When mobster Al Capone tried to bribe one of his G-Men, Eliot Ness — the pugnacious leader of Chicago’s legendary “Untouchables” — called a press conference to tell reporters that he wanted “Capone and every gangster in the city to realize there were still a few law enforcement agents who couldn’t be swerved from their duty.”
When U.S. Attorney Patrick Fitzgerald was sent to clean up corruption in the Windy City like Ness had done a century before, he arrived with an impressive record prosecuting blind Muslim cleric Sheikh Omar Abdel Rahman, Mafia leaders John and Joseph Gambino, and Lewis “Scooter” Libby, former vice president Dick Cheney’s chief of staff.
But then he ran into a talkative, mop-haired politician named Rod Blagojevich, and Fitzgerald’s prosecutorial luck ran out. Despite political corruption so egregious that the veteran prosecutor said it “would make Lincoln roll over in his grave,” Fitzgerald didn’t fire a warning shot at his most memorable press conference on Dec. 9, 2008. Instead, he prematurely pulled the plug on his own investigation.
Five days earlier, the Chicago Tribune had reported that former Blago chief of staff John Wyma was cooperating with Fitzgerald’s office and secretly wiretapping the Illinois governor’s alleged attempts to sell Barack Obama’s old Senate seat to the highest bidder. But Fitzgerald suddenly had Blagojevich arrested before any deal could be finalized.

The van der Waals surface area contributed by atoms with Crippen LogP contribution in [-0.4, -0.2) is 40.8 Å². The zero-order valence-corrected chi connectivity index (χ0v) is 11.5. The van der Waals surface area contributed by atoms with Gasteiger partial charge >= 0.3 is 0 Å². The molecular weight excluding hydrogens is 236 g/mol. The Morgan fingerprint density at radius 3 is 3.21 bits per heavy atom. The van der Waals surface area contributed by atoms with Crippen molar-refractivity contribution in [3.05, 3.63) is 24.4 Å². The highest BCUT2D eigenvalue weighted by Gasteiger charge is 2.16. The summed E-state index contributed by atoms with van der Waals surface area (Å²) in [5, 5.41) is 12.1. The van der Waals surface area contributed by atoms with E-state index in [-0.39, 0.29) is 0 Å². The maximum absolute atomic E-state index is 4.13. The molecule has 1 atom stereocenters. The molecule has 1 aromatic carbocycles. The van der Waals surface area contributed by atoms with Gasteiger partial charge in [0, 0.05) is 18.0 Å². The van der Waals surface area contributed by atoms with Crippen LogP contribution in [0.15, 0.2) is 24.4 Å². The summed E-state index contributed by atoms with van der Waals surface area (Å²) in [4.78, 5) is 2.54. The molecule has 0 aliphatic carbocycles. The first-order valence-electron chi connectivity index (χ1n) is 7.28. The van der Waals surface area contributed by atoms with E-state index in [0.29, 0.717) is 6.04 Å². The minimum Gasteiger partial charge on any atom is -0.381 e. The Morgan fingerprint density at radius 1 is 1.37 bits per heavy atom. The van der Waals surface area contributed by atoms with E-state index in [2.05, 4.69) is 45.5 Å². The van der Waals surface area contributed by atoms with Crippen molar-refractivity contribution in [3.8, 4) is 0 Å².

The Wall Street Journal noted at the time, “The precise timing of Tuesday’s dramatic, pre-dawn arrest … was dictated by the Chicago Tribune, according to people close to the investigation and a careful reading of the FBI’s affidavit in the case.”
What happened? If Wyma compromised the investigation and revealed that the feds were secretly recording Blagojevich’s conversations, why wasn’t he punished?
Without even mounting a defense, Blago was convicted last year of lying to the FBI, only one of the 24 charges Fitzgerald brought against him.
On April 20, Fitzgerald will retry Blagojevich again on 20 charges, including several tied to the Senate-seat-for-sale allegations. This time, Blago’s legal team has asked the judge to release sealed notes from an interview the FBI conducted with Obama, which they claim “may impeach government witnesses” — perhaps entangling Chicago Dems and administration members.
If Fitzgerald can’t get the charges against Blagojevich to stick this time, his image as the modern day version of Ness will be over, and questions about his handling of the case will cloud what remains of his once-promising career.
Barbara F. Hollingsworth is The Washington Examiner local opinion editor.